The pros and cons of a robot army
Russia looks to France for light armoured vehicles following assault ships talks
US Navy Shifts Focus To Lower-​​end Threats (Looks like it's turning into a glorified SWAT team.)
"The Navy will buy ships and aircraft that deal with a range of irregular opponents, including pirates, terrorists, criminal organizations, insurgents and other state and non-​​state actors."
New Study: U.S. Military Should Prepare for Hostile Reception in Western Pacific and Persian Gulf Regions

Toyota "sticking pedals" recall is a smokescreen (PDF)

Up to 25 bln euros in aid mulled for Greece-magazine

Euro's Unity Bid Hits Fine Print in Greek Debt Drama

US: Texas Congressman pushes for drones on Mexico border
IRS: a frequent target of antigovernment violence
Joe Stack IRS attack and the growth of the tax resistance movement
Frustrated Owner Bulldozes Home Ahead Of Foreclosure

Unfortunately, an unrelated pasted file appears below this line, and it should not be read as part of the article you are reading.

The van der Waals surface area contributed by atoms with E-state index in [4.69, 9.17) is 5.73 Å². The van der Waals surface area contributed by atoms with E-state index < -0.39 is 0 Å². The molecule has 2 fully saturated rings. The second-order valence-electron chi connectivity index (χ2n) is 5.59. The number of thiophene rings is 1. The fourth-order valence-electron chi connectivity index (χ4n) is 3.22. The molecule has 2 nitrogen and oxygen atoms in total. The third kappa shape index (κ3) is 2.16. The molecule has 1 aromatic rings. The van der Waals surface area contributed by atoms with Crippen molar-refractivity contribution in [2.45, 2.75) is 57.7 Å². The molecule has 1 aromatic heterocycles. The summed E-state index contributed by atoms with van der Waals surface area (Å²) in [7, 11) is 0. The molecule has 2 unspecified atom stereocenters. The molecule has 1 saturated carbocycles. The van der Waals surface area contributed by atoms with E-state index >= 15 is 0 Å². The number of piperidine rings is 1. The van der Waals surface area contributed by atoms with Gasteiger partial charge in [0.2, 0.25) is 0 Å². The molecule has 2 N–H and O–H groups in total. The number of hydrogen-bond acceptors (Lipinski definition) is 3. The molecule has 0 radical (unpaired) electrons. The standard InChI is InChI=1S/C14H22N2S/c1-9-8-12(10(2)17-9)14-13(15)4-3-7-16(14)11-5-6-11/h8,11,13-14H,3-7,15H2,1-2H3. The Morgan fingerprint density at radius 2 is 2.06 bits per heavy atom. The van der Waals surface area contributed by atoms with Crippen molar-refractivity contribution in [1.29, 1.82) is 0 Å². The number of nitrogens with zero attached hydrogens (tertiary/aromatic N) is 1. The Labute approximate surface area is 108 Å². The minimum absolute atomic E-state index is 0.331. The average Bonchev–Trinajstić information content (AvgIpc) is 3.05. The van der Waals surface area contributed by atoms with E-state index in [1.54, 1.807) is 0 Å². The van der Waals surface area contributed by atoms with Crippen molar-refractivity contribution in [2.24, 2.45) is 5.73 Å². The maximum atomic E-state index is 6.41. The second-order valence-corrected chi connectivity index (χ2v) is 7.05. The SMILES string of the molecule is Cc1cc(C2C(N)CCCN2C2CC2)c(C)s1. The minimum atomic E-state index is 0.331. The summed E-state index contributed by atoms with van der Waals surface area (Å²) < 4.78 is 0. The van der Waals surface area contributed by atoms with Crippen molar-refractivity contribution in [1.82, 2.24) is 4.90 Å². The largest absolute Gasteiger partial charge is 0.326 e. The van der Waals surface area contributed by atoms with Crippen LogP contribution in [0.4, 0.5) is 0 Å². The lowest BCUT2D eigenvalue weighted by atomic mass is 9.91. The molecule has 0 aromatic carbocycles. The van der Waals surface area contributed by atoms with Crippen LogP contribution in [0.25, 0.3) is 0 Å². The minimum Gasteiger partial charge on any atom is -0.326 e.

Four banks in separate states shut down
Under-taxed Americans are Too Broke to Finance Sustainability Infrastructure
U.S. May Face Housing Shortage in 2011
"We need one and a half million houses per year just to keep up with population growth."
O.C. has 13 months of unlisted foreclosures
In D.C., more evidence that commercial real estate headed for foreclosure crisis
Bad economies in states to worsen: governors
Muni bond defaults will bust bond insurers
Democratic Governors Urge Passage of Jobs Bill as Debts Loom

Saturday, February 20, 2010


The Great Fall-Apart, Continued

In case you were wondering if the Great Fall-Apart, my inelegant name for the deterioration of the world’s infrastructure, is still continuing, the answer is an unqualified yes. “Risks in 2010: Crumbling Infrastructure” informs us matter-of-factly that “Worldwide, some 35 trillion dollars will have to be spent over the next 20 years to meet infrastructure needs, estimates the World Bank” (emphasis mine — as if I needed to emphasize it). Of course this figure includes the construction of new infrastructure as well as repairs to and replacement of existing infrastructure, but the magnitude of that sum is enough to floor even the most optimistic person. All I can say is: Good luck.